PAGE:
Social Security and Retirement around the World

This figure is a line graph titled, The Implicit Tax on Working Longer, Men Ages 60 to 64, 1985 to 2015. The y-axis represents the implicit tax and it is measured in percentages. It ranges from negative 20 to positive 80 percent, increasing in increments of 20. The x-axis represents time, measured in years. It ranges from 1985 to 2015, increasing in increments of 5. The graph shows 10 lines for 9 countries - Italy, the Netherlands, Germany, France, Japan, Denmark, Spain, the United Kingdom, and Sweden - along with the average across those countries. The average declines slightly from about 20% in 1995 to 15% by 2013. Although there is notable variation among countries, most follow a similar downward trend over time, like the average line. Spain and Sweden are exceptions with relatively flat trajectories - Spain's implicit tax starts and ends at comparable levels but fluctuates more year-to-year from 1994 to 2015, whereas Sweden's line stays almost completely steady with minimal variation from 1991 to 2012. The note on the figure reads, The implicit tax on working longer is defined as the accrual of social security wealth relative to the earnings of the individual. A positive value means that there is a tax on working longer, a negative value represents a subsidy for working longer. The source on the figure reads, Source: Researcher’s calculations using microdata from multiple countries.

Over the past 25 years, labor force participation at older ages has increased dramatically. In the 12 countries that are part of the NBER’s International Social Security (ISS) project, participation among those aged 60 to 64 has risen by an average of over 20 percentage points for men and over 25 percentage points for women.

In The Effects of Reforms on Retirement Behavior: Introduction and Summary (NBER Working Paper 31979), authors Axel Börsch-Supan and Courtney Coile report on the most recent work of the ISS project. The current analysis builds on previous project phases which showed that changes in health and education could not account for the extent of increases in participation. Instead, recent reforms to social security, disability, and other public benefit programs have strengthened the financial incentives to work at older ages. This phase makes use of differences across countries in the timing and extent of reforms to explore whether increases in employment are linked to these reform-driven changes in incentives.

The authors note that the past four decades have been a period of intense pension reform activity in the ISS countries. While these reforms have not always all pushed in the same direction, the general thrust has been raising eligibility ages, lowering benefit generosity, strengthening actuarial adjustments for delaying the initial claim of benefits, and reducing access to non-social-security programs that offer alternative pathways out of the labor force. 

Pension reforms have contributed to rising labor force participation at older ages in many developed countries.

To measure the financial incentive to work at older ages, the researchers compute the implicit tax rate on work, which is the loss in lifetime pension benefits that a worker experiences by working one year longer and delaying benefit claim, relative to the worker’s earnings. Each country team computes this measure for a large sample of workers over many years. Harmonization across countries is achieved by using an analytical template that rigorously applies the same methodology to country-specific databases.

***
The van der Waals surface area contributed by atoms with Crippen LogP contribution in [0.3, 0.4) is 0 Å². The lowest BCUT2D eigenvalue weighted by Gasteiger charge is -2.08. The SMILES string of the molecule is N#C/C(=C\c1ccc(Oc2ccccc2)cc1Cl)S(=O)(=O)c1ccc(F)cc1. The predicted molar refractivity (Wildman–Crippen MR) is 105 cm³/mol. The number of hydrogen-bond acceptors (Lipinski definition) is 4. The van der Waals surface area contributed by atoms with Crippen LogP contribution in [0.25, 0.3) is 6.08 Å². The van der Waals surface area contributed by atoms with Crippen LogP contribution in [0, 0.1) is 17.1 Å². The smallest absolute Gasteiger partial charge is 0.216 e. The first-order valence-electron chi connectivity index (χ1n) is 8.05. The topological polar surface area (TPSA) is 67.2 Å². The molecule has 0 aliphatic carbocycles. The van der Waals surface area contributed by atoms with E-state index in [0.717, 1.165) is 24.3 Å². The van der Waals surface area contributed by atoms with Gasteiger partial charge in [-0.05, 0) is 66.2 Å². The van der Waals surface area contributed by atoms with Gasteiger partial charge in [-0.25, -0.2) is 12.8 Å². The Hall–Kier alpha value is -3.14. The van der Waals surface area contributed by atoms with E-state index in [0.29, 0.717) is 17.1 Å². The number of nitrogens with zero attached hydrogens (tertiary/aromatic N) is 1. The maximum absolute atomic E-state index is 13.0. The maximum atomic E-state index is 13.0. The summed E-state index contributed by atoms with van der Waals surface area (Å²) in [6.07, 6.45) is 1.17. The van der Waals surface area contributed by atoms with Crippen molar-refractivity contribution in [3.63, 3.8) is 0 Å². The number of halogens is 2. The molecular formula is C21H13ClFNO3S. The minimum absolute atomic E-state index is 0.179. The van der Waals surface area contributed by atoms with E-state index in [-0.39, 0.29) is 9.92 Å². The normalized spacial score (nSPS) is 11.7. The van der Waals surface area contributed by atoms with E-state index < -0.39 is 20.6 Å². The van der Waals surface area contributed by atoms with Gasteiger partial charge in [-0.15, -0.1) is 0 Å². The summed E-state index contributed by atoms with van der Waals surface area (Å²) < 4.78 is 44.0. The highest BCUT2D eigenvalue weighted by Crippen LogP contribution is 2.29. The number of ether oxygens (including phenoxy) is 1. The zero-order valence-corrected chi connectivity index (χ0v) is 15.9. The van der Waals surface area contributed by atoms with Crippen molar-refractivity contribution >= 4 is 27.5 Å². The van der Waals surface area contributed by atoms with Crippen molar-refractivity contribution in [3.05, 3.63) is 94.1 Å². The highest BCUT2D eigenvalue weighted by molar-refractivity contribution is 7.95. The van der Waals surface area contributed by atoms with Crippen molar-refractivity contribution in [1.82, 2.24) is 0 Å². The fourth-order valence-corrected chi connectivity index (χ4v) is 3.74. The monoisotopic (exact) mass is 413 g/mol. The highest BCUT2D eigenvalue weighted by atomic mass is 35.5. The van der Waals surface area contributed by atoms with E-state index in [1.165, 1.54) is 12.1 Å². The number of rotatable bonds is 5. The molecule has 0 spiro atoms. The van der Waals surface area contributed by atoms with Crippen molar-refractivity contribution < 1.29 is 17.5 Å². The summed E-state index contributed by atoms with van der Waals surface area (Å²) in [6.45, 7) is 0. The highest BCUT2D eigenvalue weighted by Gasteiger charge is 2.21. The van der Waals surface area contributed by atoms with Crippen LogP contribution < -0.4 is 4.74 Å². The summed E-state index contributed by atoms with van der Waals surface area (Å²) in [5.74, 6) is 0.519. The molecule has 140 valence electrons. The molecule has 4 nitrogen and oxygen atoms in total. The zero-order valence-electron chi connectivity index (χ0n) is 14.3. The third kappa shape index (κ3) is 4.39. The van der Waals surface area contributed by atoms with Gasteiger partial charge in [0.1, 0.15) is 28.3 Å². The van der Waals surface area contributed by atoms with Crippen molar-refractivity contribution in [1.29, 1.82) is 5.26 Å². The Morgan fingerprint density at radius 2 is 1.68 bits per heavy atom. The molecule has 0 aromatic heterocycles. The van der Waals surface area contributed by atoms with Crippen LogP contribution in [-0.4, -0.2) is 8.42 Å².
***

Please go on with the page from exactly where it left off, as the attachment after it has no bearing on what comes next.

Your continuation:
Across the 12 ISS countries, the implicit tax averaged about 22 percent during the period 1994 through 2004 and about 12 percent during the period 2006 through 2013. Several countries, including Italy, Germany, and the Netherlands, experienced much larger decreases.

The researchers show, both in country-specific analyses as well as an analysis pooling data across countries, that a higher implicit tax rate is associated with an increased probability of exiting the labor force. They use their estimates to predict that pension reforms have reduced the annual probability of labor force exit by 1 to 3 percentage points. This analysis leads them to “conclude that the policy reforms that have reduced the financial incentives to retire early were the main drivers of the increase in old-age employment.”

— Courtney Coile

The research reported herein was performed pursuant to grant RDR18000003 from the US Social Security Administration (SSA) funded as part of the Retirement and Disability Research Consortium. The opinions and conclusions expressed are solely those of the author(s) and do not represent the opinions or policy of SSA, any agency of the Federal Government, or NBER. Neither the United States Government nor any agency thereof, nor any of their employees, makes any warranty, express or implied, or assumes any legal liability or responsibility for the accuracy, completeness, or usefulness of the contents of this report. Reference herein to any specific commercial product, process or service by trade name, trademark, manufacturer, or otherwise does not necessarily constitute or imply endorsement, recommendation or favoring by the United States Government or any agency thereof. This paper is part of the National Bureau of Economic Research’s International Social Security (ISS) project. This phase of the ISS Project is supported by the Alfred P. Sloan Foundation (G-2019-12578), the National Institute on Aging (grants P01 AG012810 and P30-AG012810) and by the U.S. Social Security Administration through grant #5-RRC08098400-10 to the National Bureau of Economic Research as part of the SSA Retirement Research Consortium. The findings and conclusions expressed are solely those of the authors and do not represent the views of the Alfred P. Sloan Foundation, SSA, any agency of the Federal Government, or NBER.